It next looked at the finding that the agreement was both procedurally and substantively unconscionable. A contract is procedurally unconscionable when some impropriety during the signing of the contract — such as language that is difficult to find or understand — robs the signer of a reasonable choice. That was not the case here, the court said. The arbitration rider was not hidden by fine print, it wrote, nor was it difficult to read or understand. Rather, the arbitration rider “conspicuously” used bold capital letters to notify the plaintiff that she was signing a contract that gave away her right to a jury trial. Nor did she need to sign it to obtain the refinancing.

The court also rejected the plaintiff’s argument that the rider was unconscionable because it failed to notify her of the cost of arbitration. The Fifth noted that the arbitration rider did contain a provision notifying the plaintiff that she can get copies of rules and forms related to arbitration at any National Arbitration Forum office or by mail order. Under Kinkel v. Cingular Wireless LLC, 223 Ill. 2d 1, 22, 857 N.E.2d 250, 264 (2006), this is not enough by itself to render the contract unconscionable, the court wrote, but it may be considered along with findings on substantive unconscionability.

Finally, the Fifth looked at whether the arbitration rider was substantively unconscionable. A contract is substantively unconscionable when the contract terms are unfair, one-sided or create a large imbalance between price and cost. The plaintiff first argued that the rider is cost-prohibitive because it specifies that no claim may be brought by class action. The Fifth found some merit in this. In Kinkel, the Illinois Supreme Court found that class-action waivers are not per se unconscionable, but courts should look at their fairness as well as the cost of bringing an individual claim relative to the damages. Once again following that decision, the Fifth found the cost of pursuing an individual claim was high relative to the potential damages, especially including arbitration and attorney fees. Taking into account Allied’s failure to reveal the cost of arbitration, the court ruled that the class-action waiver was unconscionable. But rather than declare the entire contract unconscionable, the court simply severed the class-action clause, reversed the rest of the trial court’s decision and remanded the case with directions to enforce the remainder.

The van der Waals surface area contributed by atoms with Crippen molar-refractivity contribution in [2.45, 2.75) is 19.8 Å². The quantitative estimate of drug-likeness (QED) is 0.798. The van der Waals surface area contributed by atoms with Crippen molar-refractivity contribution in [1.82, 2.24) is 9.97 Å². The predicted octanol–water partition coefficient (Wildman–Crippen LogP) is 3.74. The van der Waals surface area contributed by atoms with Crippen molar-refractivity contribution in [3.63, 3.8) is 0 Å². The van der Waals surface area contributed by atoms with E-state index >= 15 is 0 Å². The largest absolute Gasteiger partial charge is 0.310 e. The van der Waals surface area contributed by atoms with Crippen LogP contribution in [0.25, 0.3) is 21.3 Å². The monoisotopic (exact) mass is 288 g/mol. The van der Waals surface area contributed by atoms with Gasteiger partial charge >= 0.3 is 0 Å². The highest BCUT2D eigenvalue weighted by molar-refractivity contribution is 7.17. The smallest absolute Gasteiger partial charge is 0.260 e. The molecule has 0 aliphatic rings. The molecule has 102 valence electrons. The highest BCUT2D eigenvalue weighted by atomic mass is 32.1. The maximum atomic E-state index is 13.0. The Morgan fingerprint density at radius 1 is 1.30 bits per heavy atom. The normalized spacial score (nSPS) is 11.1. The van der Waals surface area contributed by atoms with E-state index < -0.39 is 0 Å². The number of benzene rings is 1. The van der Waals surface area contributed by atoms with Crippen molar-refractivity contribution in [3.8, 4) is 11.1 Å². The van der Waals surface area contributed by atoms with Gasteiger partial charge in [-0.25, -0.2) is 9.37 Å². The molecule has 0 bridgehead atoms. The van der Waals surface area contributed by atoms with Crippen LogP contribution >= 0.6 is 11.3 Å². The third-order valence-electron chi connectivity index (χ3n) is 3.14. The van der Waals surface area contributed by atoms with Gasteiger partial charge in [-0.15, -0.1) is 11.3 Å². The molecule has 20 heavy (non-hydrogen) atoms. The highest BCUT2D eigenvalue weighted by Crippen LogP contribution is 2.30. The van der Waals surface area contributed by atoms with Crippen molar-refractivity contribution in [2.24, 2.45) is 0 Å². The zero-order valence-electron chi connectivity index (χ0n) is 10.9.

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Mortgage News Daily has put together a list of resources for Illinois consumers who have been victims of mortgage fraud. You can link to the webpage here.

The webpage states:

The list of resources below has been compiled for anyone that suspects that they may be a victim of any type of fraud or scam. The list was originally designed as a resource to report mortgage fraud, predatory lending scams and identity theft in Illinois but may also serve those who are victims of many types of fraud in Illinois. Other types of fraud may include: